Outgoing, Not Incoming

Famed higher education writer and author of Colleges That Change Lives Loren Pope has passed away now, but his ideas regarding college admission are not only still widely circulated, but are also still incredibly relevant for those who are about to embark on the college search.  One of my favorite ideas of his is this (please excuse me for paraphrasing):

“Choosing colleges based on the entering statistics of the freshmen class is like choosing a hospital based on the health of those in the ER—it’s the treatment that really matters; in the case of college, it’s what happens between the first year and graduation.”

Let’s stop and break this idea down, shall we?

Take a moment to envision an emergency room (whether you’ve seen one firsthand after you missed your distance and landed on the jump or whether you picture the one that George Clooney used to work in):  everyone who winds up there is in bad shape.  Broken arms, heart attacks, respiratory issues, deep cuts – no one goes to the ER because they’re perfectly healthy, so it wouldn’t be fair to judge the quality of care available at a particular hospital if you simply walked through the doors, looked around the waiting room, and said, “Everyone here looks awful!  I wouldn’t send my friends or family here for treatment!”

Instead, if you want to know how good the treatment is at that hospital, you’d talk to former patients; you’d ask if they felt that their doctors were well-educated and competent (hopefully better than competent!), if the nurses did their jobs efficiently, if the insurance paperwork was filed correctly, and – most importantly – if former patients are fully recovered and able to resume their normal lives as a result of the care they received.  If enough people tell you great things about the hospital, you could accumulate enough anecdotal evidence to form the opinion that the hospital does its job better than the other hospital across town about which you’ve heard a lot of negative stories – long waits to be treated, mis-diagnoses, insurance hang-ups, etc.

That’s a far more fair system of evaluation, right?

Now let’s apply the same idea to colleges:

Many, many colleges have become famous for high academic standards and names that are synonymous with higher education in our cultural lexicon – and these same colleges are often equally known for having such high standards for admission that only a lucky few are admitted to their student body each year.  (I’m looking at you, Ivy League.)  As a result, the majority of the news stories you read and hear have to do more with who is (and is not) getting in each year than what their classroom experiences are like, what activities students engage in, what opportunities are available for them in terms of research and internships, and what career and graduate school paths they’re able to follow when they’re finished with their degrees.  And of course, students who gain admission to highly selective schools very often go on to do wonderful things with their careers and in their lives – but here’s the rub:

If those high-powered institutions only admit the very best high school students (and we know that they do because they have the low acceptance rates to prove it!), aren’t they basically take an already outstanding product and polishing it into something that’s still outstanding in the end?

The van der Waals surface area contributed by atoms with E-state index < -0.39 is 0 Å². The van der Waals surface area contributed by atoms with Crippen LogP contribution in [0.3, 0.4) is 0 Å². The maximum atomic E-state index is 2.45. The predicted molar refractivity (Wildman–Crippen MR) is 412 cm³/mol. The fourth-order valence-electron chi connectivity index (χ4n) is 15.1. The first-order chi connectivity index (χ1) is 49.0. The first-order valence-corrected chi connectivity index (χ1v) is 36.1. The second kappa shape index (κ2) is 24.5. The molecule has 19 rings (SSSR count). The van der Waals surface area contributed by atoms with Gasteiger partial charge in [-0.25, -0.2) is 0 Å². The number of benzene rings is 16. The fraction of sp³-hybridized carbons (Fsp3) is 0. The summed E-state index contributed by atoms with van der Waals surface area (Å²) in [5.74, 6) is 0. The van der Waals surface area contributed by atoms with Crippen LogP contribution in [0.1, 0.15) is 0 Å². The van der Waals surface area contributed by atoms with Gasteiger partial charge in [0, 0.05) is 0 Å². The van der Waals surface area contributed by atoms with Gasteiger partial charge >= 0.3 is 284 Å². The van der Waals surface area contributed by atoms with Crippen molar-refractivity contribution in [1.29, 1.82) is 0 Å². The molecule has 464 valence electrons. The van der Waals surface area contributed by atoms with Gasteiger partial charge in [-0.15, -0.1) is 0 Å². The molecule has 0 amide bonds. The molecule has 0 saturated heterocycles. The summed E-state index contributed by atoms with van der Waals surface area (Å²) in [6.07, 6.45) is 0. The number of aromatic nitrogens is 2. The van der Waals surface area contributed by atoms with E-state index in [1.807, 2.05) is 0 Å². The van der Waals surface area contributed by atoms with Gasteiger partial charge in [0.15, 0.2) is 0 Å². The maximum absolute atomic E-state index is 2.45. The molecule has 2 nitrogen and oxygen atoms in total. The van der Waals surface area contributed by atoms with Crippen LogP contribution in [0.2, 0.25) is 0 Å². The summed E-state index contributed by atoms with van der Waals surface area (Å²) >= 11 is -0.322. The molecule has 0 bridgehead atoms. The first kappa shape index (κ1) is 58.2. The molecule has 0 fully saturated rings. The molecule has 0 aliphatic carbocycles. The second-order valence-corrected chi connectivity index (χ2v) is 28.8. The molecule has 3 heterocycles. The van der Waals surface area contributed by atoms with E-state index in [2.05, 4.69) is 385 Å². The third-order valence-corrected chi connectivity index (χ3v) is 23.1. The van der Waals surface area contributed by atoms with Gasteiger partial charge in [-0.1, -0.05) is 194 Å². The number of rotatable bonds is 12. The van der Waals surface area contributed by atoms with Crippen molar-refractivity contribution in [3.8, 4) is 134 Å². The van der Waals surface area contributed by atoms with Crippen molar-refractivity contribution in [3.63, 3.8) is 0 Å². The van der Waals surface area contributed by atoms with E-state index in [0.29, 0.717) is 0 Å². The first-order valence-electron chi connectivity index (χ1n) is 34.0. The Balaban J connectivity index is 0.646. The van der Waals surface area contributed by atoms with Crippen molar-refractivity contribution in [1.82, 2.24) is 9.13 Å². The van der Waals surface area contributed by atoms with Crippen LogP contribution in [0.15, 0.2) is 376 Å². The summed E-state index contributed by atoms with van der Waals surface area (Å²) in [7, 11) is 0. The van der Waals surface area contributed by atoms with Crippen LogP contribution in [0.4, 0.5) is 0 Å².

Essentially, couldn’t these schools just as easily be in the business of not ruining great students?  That isn’t necessarily the same thing as giving them an outstanding education.  (Please note that I am not saying these schools aren’t educating students.  I’m merely driving toward a point.)

What about students who started slow in high school?  What about students who don’t engage with their learning until they get to the college level and find a subject that they’re really passionate about?  Those students might wind up at a lesser known college (perhaps small and private, perhaps they’re in the masses at the introductory level at a large university, or perhaps at their local community college) and they might enter with a 2.0 (C) average from high school and mediocre test scores but emerge with perfect grades, stellar recommendations from faculty who observed and assisted with their transformations, great internships on their resumes, and be ready to go out and take the world by storm.

If that’s the case, then which school actually has the better level of care for its students?  Which school facilitated a greater turnaround in the lives of their students?

To reiterate, I am not knocking the Ivy League or selective schools in general; I certainly think that there is a place for universities at that level in our country.  But what I want you to understand about college admissions, readers, is that the end goal is not to receive an impressive acceptance letter from a selective college in your mailbox.  It’s not about being one of the six percent of students who were accepted to Harvard this spring.  It’s not even about grades, test scores, tree-lined campuses with great facilities and air-conditioned dorms, or varsity equestrian teams.  (Sorry, coaches.)  Instead, college admissions are about you going through the process of identifying a list of colleges and universities where you can go in as you are now (including with that bumbled semester of AP Biology and a poor showing on the ACT, if necessary) and emerge as someone who is better – better educated, better able to navigate the working world, better equipped to face the challenges of adulthood.

When you find the school that will give you that level of service, you’ll know that you’re in the right place.

(Need help finding the right place?  Contact me or pick up a copy of my book.)


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